LIRNEasia is a regional ICT policy and regulation think tank active across the Asia Pacific

Indian media discuss LIRNEasia solution to TRAI’s information overload problem

Just a few days ago, the big data team posted some thoughts on how TRAI could analyze the one million plus comments it received in response to its consultation paper on OTT services. The Business Standard has extensively quoted from that collectively authored suggestions on how technology could help productively mobilize the flood of citizen ideas enabled by technology.

Last year, the corporate affairs ministry had commissioned a platform to receive responses on the hundreds of sections and sub-sections of the Companies Act. The platform, built by Corporate Professionals, allowed section-wise responses; it classified responses under different heads such as drafting errors and conceptual issues. Further, separate log-in ids were provided for different sections of stakeholders. This organised collection of responses helped the ministry compile the data in a matter of two-three days, says Pavan Kumar Vijay, managing director, Corporate Professionals.

While establishing a dedicated platform to receive comments with stock responses can be a solution, big data experts suggest using natural language processing (NLP) tools and opinion mining techniques.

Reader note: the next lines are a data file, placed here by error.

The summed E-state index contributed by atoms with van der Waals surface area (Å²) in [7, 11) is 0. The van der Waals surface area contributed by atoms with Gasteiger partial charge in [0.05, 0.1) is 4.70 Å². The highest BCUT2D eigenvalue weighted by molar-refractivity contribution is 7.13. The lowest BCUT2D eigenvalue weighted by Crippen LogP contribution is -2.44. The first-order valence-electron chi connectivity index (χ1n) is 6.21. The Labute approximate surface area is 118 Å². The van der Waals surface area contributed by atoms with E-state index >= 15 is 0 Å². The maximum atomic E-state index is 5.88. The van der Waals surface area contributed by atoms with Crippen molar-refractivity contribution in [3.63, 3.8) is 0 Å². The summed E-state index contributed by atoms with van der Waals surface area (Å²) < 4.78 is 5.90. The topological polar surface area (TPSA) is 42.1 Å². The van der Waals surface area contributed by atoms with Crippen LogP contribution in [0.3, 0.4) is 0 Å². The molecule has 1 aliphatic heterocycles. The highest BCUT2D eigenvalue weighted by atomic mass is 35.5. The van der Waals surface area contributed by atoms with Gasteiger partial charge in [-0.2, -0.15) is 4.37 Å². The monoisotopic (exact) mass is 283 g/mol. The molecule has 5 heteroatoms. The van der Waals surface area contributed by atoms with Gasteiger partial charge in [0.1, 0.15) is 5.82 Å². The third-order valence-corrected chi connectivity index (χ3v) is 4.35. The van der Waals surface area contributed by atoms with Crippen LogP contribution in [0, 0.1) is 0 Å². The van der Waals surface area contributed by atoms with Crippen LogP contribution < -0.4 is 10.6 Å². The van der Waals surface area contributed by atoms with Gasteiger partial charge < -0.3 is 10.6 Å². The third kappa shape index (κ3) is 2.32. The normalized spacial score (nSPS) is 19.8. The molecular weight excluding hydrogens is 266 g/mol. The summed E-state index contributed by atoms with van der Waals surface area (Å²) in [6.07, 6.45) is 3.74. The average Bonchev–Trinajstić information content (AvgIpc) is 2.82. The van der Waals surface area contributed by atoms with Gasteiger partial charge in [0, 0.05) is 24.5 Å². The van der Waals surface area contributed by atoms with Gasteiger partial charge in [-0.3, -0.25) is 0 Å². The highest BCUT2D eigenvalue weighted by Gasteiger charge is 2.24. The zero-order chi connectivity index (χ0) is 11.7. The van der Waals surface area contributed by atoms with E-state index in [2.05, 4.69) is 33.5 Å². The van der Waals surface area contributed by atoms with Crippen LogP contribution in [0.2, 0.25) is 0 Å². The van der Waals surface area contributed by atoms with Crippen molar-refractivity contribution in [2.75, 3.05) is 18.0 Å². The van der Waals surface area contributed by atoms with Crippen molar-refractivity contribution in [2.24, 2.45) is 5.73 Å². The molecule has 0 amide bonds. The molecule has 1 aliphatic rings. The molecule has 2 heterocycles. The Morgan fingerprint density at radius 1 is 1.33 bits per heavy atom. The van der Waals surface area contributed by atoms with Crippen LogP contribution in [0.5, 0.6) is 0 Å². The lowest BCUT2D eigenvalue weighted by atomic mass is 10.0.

Recently, some big data experts at LIRNEasia, a Colombo-based information and communication technology think-tank, brainstormed on the issue. A paper posted by Sriganesh Lokanathan, team leader (big data research, LIRNEasia, discusses possible solutions, including NLP tools such as word clouds and semantic analysis. “Individuals or groups responding to questions might have specific interests or motives in taking part in the debate. They might use words/phrases relevant to such interests or motivations consistently across questions, though not necessarily frequently enough to be noticed in the word clouds for each question. A word cloud that visualises the aggregate of all responses to all questions for which words/phrases have been excluded might serve to highlight underlying patterns of interest of the respondents,” the paper said.

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